By New Times
By Connor Radnovich
By Robrt L. Pela and Amy Silverman
By Ray Stern
By Keegan Hamilton
By Matthew Hendley
By Monica Alonzo
By Monica Alonzo
By 2004, Taser International's sales and the price of its stock were mushrooming.
But trouble was brewing, partly because of the company's insistence in its early training manuals and in publicity material that its product was safe under all circumstances.
These days, it's hard to imagine how anyone (except, perhaps, a Taser International stockholder) could believe that getting nailed by 50,000-volt bursts would not occasionally spell trouble. In hindsight, says Kelly, police should have taken Taser International's early training protocol with a grain of salt.
"They run a business, not a police agency," says Kelly, who remains favorably disposed toward stun guns.
Taser International still refers in publicity materials to a 54 percent decrease in the number of suspects shot by Phoenix cops in 2003 (when the agency armed all its street officers with the device) from the previous year. That was true, and it sounded like a cause-and-effect more Taser use, fewer deaths.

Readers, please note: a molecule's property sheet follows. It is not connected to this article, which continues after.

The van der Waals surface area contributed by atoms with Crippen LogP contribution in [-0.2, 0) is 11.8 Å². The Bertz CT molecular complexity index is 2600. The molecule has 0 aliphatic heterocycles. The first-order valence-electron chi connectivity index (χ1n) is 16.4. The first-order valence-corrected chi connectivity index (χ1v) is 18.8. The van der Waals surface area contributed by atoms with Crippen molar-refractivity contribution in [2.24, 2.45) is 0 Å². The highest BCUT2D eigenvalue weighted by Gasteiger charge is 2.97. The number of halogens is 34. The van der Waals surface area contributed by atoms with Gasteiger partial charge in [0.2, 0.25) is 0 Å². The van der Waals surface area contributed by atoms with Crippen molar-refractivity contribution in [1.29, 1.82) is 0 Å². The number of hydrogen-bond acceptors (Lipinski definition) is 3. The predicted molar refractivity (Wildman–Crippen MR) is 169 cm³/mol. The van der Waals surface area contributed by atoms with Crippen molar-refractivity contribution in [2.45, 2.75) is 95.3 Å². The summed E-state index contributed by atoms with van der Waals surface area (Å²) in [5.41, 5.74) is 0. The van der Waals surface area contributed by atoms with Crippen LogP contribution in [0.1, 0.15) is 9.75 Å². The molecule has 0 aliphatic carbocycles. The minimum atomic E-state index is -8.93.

But the company never mentions that officer-related shootings in Phoenix actually increased to 20 in 2004, with 14 fatalities, and have hovered around that number since, no matter how many people have been Tased in a given year.
Lieutenant Kelly explains the apparent anomaly: "People with guns who are ready to commit violence have become much more prevalent, which probably explains the spike in police shootings despite the presence of Tasers. Our philosophy is that it's not wise to try to face down an armed suspect with a Taser. The gun is likely to win."
But Taser International long has tried to position its product as a true alternative to deadly force, not just as a way to stop suspects who just won't obey the cops and are posing a potential danger.
"Think of it," Taser's Rick Smith said a few years ago. "With 35,000 deaths a year from bullet wounds in the U.S., the goal in many instances is not to kill, but to avoid danger and death. By incapacitating a hostile or uncontrollable person, the goal can be achieved by using Tasers, and it can be done more effectively and efficiently than other methods, certainly at lower risk than with guns."